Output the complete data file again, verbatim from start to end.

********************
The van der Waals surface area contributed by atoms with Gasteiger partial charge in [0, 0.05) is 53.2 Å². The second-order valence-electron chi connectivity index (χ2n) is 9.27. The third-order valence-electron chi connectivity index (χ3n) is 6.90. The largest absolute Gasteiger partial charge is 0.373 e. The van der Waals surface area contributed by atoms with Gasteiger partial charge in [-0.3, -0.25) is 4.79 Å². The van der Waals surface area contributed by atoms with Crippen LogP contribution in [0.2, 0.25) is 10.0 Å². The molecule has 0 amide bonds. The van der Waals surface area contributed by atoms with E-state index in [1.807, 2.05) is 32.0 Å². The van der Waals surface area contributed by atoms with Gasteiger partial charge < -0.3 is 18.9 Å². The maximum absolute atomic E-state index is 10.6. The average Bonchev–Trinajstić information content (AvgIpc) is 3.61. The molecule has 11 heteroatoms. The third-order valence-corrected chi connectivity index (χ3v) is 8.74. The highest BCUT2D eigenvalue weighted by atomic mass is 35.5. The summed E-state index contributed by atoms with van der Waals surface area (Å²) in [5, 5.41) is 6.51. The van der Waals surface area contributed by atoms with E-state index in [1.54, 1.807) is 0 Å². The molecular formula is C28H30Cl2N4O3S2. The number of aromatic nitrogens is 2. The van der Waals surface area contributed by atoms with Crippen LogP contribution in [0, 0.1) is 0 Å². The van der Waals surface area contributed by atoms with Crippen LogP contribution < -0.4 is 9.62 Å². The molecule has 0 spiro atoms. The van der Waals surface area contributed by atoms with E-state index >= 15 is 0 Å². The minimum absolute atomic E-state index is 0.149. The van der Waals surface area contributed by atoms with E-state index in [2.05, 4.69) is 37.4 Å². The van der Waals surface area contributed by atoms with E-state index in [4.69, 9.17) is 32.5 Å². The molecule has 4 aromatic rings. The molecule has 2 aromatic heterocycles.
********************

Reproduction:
The van der Waals surface area contributed by atoms with Gasteiger partial charge in [0, 0.05) is 53.2 Å². The second-order valence-electron chi connectivity index (χ2n) is 9.27. The third-order valence-electron chi connectivity index (χ3n) is 6.90. The largest absolute Gasteiger partial charge is 0.373 e. The van der Waals surface area contributed by atoms with Gasteiger partial charge in [-0.3, -0.25) is 4.79 Å². The van der Waals surface area contributed by atoms with Crippen LogP contribution in [0.2, 0.25) is 10.0 Å². The molecule has 0 amide bonds. The van der Waals surface area contributed by atoms with E-state index in [1.807, 2.05) is 32.0 Å². The van der Waals surface area contributed by atoms with Gasteiger partial charge < -0.3 is 18.9 Å². The maximum absolute atomic E-state index is 10.6. The average Bonchev–Trinajstić information content (AvgIpc) is 3.61. The molecule has 11 heteroatoms. The third-order valence-corrected chi connectivity index (χ3v) is 8.74. The highest BCUT2D eigenvalue weighted by atomic mass is 35.5. The summed E-state index contributed by atoms with van der Waals surface area (Å²) in [5, 5.41) is 6.51. The van der Waals surface area contributed by atoms with E-state index in [1.54, 1.807) is 0 Å². The molecular formula is C28H30Cl2N4O3S2. The number of aromatic nitrogens is 2. The van der Waals surface area contributed by atoms with Crippen LogP contribution in [0, 0.1) is 0 Å². The van der Waals surface area contributed by atoms with Crippen LogP contribution < -0.4 is 9.62 Å². The molecule has 0 spiro atoms. The van der Waals surface area contributed by atoms with E-state index >= 15 is 0 Å². The minimum absolute atomic E-state index is 0.149. The van der Waals surface area contributed by atoms with E-state index in [2.05, 4.69) is 37.4 Å². The van der Waals surface area contributed by atoms with E-state index in [4.69, 9.17) is 32.5 Å². The molecule has 4 aromatic rings. The molecule has 2 aromatic heterocycles.